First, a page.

SC retracts ban on construction of multi-storey, high-rise buildings in Karachi

Updated December 11, 2018

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Apex court says construction of new structures can continue "in accordance with the law". — PPI/File photo
Apex court says construction of new structures can continue "in accordance with the law". — PPI/File photo

The Supreme Court on Tuesday retracted its earlier decision to ban the construction of buildings with more than six storeys in Karachi, and ordered that new high rises can be erected in accordance with the law.

In March 2017, the apex court, while hearing a case on the non-availability of potable water and deteriorating sanitation conditions in Karachi, had imposed a ban on construction of high-rise buildings in Sindh. It had restrained the Sindh Building Control Authority (SBCA) and cantonment boards from issuing building approval plans for new high-rise and multi-storey commercial and residential projects.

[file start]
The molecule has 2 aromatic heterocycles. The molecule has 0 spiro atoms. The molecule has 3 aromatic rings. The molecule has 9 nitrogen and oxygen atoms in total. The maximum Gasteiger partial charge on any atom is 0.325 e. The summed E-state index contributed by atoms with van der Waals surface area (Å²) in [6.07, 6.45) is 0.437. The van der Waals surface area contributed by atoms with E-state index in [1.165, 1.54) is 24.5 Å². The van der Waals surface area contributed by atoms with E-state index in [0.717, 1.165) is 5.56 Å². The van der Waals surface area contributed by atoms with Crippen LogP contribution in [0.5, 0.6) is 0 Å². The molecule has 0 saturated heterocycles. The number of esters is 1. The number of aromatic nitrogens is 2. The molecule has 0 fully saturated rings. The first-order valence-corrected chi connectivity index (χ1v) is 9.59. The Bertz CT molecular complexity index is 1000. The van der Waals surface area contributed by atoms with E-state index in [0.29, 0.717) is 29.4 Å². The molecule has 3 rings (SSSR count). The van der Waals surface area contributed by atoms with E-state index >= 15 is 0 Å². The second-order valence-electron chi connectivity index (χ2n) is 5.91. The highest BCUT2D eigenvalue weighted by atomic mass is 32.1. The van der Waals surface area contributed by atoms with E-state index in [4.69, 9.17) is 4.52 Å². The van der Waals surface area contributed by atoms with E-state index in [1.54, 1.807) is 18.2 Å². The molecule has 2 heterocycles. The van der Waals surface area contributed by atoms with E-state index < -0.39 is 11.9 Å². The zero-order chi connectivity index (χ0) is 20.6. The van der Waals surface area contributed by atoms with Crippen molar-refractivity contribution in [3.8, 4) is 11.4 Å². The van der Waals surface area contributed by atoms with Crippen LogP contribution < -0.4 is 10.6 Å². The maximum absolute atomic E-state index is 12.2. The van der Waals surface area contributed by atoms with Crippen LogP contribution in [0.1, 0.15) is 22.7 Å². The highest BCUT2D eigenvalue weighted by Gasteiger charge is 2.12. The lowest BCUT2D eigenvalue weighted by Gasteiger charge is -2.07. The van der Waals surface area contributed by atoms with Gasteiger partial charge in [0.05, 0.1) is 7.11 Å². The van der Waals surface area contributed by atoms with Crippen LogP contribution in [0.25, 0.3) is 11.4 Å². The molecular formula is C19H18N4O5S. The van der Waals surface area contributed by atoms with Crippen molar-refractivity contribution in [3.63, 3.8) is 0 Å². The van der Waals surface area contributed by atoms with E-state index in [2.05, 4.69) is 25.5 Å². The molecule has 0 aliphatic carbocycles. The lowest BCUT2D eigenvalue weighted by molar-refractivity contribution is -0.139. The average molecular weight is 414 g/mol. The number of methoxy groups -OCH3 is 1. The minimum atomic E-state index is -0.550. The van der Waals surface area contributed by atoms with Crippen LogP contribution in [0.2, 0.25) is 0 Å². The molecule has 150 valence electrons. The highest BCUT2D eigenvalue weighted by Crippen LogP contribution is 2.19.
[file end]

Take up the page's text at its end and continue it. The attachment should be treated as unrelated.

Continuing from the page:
In May 2017, the SBCA, acting on the orders passed by the Supreme Court, had imposed a complete ban on the construction of high-rise buildings beyond ground-plus-two storeys — a decision challenged by the Association of Builders and Developers (ABAD) in the top court.

An SC bench, while hearing the case in Karachi registry today, retracted its order — much to ABAD Chairman Hasan Bakhshi's relief.

"We have suffered many difficulties these last two years," Bakhshi told media representatives outside the court. "This was a major problem for us. Our 500 projects were stuck for approval and another 500 projects' material was ready. Our Rs500 billion worth of investment was stuck.

"We are grateful to the Supreme Court. Now the SBCA, water board and other departments should also cooperate with us."

The Abad chair noted that the court has directed Karachi's builders to construct "according to the law", adding that "we respect the law and will cooperate with the SBCA."

Bakhshi also offered his organisation's assistance to Prime Minister Imran Khan in his plan to construct five million houses during his tenure.